The Chilean mining industry has set aside $26.9bn to develop seven projects—including $10.1bn by Codelco, the world’s top copper producer—between 2019 and 2023.
Chile-based Codelco is developing another mine, the División El Teniente—billed as the largest underground copper mine in the world, and the sixth largest by reserve size—which produced 465,000t (421,841mt) in 2018. The company plans to invest $5.6bn in this mine by 2023.
Compañía Minera Teck Quebrada Blanca, is investing $4.7bn in 2022 to develop Quebrada Blanca Hipógeno, a mine capable of producing 300,000t of copper annually for the first five years of its life.
Spence Growth Option (SGO) is another copper mine slated to receive $3.2bn by 2021; it’s operated by Pampa Norte and owned by BHP. During the first decade of operation, SGO’s incremental production will be approximately 185,000t of payable copper in concentrate and 4,000t of payable molybdenum, the first batch of which is slated for for FY2021, the company said.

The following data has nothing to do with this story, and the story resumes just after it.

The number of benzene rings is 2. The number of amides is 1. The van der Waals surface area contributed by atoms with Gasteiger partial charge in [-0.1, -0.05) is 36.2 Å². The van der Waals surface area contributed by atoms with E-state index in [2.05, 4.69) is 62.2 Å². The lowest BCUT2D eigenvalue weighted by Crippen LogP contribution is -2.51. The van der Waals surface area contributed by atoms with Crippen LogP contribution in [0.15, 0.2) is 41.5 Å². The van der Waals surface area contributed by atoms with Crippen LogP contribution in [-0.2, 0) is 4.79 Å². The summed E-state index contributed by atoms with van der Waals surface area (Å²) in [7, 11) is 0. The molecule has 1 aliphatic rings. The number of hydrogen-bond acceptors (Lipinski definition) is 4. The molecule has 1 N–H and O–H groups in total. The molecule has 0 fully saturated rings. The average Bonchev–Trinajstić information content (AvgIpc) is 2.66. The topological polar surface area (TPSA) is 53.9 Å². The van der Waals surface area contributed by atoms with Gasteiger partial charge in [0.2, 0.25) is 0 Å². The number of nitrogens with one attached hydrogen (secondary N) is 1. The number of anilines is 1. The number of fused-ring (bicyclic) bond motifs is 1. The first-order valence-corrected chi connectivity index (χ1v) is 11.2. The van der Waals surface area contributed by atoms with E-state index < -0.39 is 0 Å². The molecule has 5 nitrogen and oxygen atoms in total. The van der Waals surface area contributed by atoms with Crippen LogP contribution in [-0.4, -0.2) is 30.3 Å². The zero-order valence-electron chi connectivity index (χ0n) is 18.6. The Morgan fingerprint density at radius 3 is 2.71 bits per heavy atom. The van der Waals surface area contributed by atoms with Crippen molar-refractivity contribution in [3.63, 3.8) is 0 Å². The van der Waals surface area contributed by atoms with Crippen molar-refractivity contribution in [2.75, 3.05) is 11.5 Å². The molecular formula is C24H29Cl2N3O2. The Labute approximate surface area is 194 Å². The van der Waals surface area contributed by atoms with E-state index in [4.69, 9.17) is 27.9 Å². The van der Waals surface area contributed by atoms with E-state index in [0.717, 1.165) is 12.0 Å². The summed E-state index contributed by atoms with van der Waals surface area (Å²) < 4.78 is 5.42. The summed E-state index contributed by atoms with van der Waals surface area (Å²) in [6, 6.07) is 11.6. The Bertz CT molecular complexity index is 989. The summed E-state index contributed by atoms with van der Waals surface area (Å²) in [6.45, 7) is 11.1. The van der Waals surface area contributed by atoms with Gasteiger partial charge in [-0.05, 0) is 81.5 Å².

Codelco División Andina is investing $1.4bn in 2021 to develop Traspaso Minaplanta, a mining project that will involve constructing several works to enhance operations.
The first phase of Los Pelambres will see $1.3bn invested in 2021, as the project will ultimately comprise two phases with 190,000t daily capacity, according to figures from Antofagasta Minerals, the mine’s developer.
Doña Inés de Collahuasi is developing the Collahuasi Inst Comp mine, which will see output boosted from 170,000t annually to 210,000t.
Compared to November 2018, Chilean copper production contracted by 6.2pc to 504,366t in November 2019, according to figures from Chile’s National Institute of Statistics.